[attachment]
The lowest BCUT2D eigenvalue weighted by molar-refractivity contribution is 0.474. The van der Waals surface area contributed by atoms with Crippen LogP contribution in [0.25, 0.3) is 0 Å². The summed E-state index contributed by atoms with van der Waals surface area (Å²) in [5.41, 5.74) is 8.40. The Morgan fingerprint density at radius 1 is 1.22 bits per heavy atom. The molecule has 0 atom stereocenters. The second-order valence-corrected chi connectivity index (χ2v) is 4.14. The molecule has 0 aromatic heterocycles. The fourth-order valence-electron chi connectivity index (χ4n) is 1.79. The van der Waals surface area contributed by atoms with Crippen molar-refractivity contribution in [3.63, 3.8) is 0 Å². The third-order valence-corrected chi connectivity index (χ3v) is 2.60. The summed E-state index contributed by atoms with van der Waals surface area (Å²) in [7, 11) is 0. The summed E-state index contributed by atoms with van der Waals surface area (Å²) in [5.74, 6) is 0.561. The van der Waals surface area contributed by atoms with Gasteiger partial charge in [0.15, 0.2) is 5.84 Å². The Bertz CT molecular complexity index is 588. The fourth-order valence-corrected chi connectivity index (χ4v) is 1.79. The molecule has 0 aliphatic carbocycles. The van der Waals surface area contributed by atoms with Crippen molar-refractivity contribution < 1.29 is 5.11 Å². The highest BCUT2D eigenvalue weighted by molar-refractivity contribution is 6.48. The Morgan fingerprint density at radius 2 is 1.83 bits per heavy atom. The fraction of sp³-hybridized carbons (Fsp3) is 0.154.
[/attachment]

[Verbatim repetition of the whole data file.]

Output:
The lowest BCUT2D eigenvalue weighted by molar-refractivity contribution is 0.474. The van der Waals surface area contributed by atoms with Crippen LogP contribution in [0.25, 0.3) is 0 Å². The summed E-state index contributed by atoms with van der Waals surface area (Å²) in [5.41, 5.74) is 8.40. The Morgan fingerprint density at radius 1 is 1.22 bits per heavy atom. The molecule has 0 atom stereocenters. The second-order valence-corrected chi connectivity index (χ2v) is 4.14. The molecule has 0 aromatic heterocycles. The fourth-order valence-electron chi connectivity index (χ4n) is 1.79. The van der Waals surface area contributed by atoms with Crippen molar-refractivity contribution in [3.63, 3.8) is 0 Å². The third-order valence-corrected chi connectivity index (χ3v) is 2.60. The summed E-state index contributed by atoms with van der Waals surface area (Å²) in [7, 11) is 0. The summed E-state index contributed by atoms with van der Waals surface area (Å²) in [5.74, 6) is 0.561. The van der Waals surface area contributed by atoms with Gasteiger partial charge in [0.15, 0.2) is 5.84 Å². The Bertz CT molecular complexity index is 588. The fourth-order valence-corrected chi connectivity index (χ4v) is 1.79. The molecule has 0 aliphatic carbocycles. The van der Waals surface area contributed by atoms with Crippen molar-refractivity contribution < 1.29 is 5.11 Å². The highest BCUT2D eigenvalue weighted by molar-refractivity contribution is 6.48. The Morgan fingerprint density at radius 2 is 1.83 bits per heavy atom. The fraction of sp³-hybridized carbons (Fsp3) is 0.154.